American travel to Cuba is still highly restricted even after recently announced steps towards normalization of relations between the two countries
For most travelers in the US, the only way to visit Cuba is a lengthy, expensive, indirect trip via a third country, such as Canada, Mexico or various Caribbean destinations.
From a typical US origin, the best indirect option is via Cancun for a total of just over $700 round trip.
Direct round trip flights from Miami to Havana, restricted to licensed travelers only, are currently priced from $500+ round trip, though data is sparse
Although the US Congress is unlikely to lift the travel embargo in the near future, we predict that doing so would cut the typical cost of visiting Cuba almost in half, to about $375 round trip, based on current prices to nearby destinations.
Figure 1: Map of Cuba and the vicinity, showing Havana (HAV) and Varadero (VRA), the two largest Cuban airports along with major destinations and possible transit points nearby.
|City||Country||Good deal price||Distance (miles)||Hopper Guide|
|Santo Domingo||Dominican Republic||$517||881||SDQ-HAV|
Table 1: Cheapest nonstop routes to Cuba. Canada is a major transit point, with relatively cheap options given the distance from Cuba. Several options under $400 are available much closer to Cuba.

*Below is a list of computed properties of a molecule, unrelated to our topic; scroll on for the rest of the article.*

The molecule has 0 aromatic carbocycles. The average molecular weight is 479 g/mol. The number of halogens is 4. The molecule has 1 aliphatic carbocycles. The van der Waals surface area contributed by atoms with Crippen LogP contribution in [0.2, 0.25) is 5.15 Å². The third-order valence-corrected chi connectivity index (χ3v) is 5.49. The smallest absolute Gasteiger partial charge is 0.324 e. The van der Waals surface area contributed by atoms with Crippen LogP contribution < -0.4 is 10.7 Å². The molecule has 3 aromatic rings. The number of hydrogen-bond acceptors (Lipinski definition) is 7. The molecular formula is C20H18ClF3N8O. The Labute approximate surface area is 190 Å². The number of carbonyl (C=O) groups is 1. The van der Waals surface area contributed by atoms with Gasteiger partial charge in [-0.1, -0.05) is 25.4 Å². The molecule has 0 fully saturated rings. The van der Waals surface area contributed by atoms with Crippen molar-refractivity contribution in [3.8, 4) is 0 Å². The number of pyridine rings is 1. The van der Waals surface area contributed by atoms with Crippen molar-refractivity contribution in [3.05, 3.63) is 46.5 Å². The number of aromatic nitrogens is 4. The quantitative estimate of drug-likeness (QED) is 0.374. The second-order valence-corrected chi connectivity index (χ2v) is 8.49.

To estimate how much direct flights from the US to Cuba might cost if the travel embargo was lifted, we looked at the typical round-trip cost from the US to nearby destinations (Table 3), as well as specifically from Miami (Table 4).
|Airport||City||Country||Good deal price from US|
Table 3: Round-trip cost from a typical US origin to destinations near Cuba. The weighted average price-point is $386.
|Airport||City||Country||Good deal price||Distance from Miami (miles)|
Table 4: Round-trip cost and distance from Miami to destinations near Cuba, ranked by distance from Miami. The demand-weighted average price-point (ignoring distance) is $350, so a target price somewhat below that seems reasonable.
The data presented in this analysis comes from Hopper’s combined feed of Global Distribution Service (GDS) data sources which includes billions of trips per day. Demand is represented as the number of queries not actual ticket purchases, and is calibrated across all GDS sources for each market.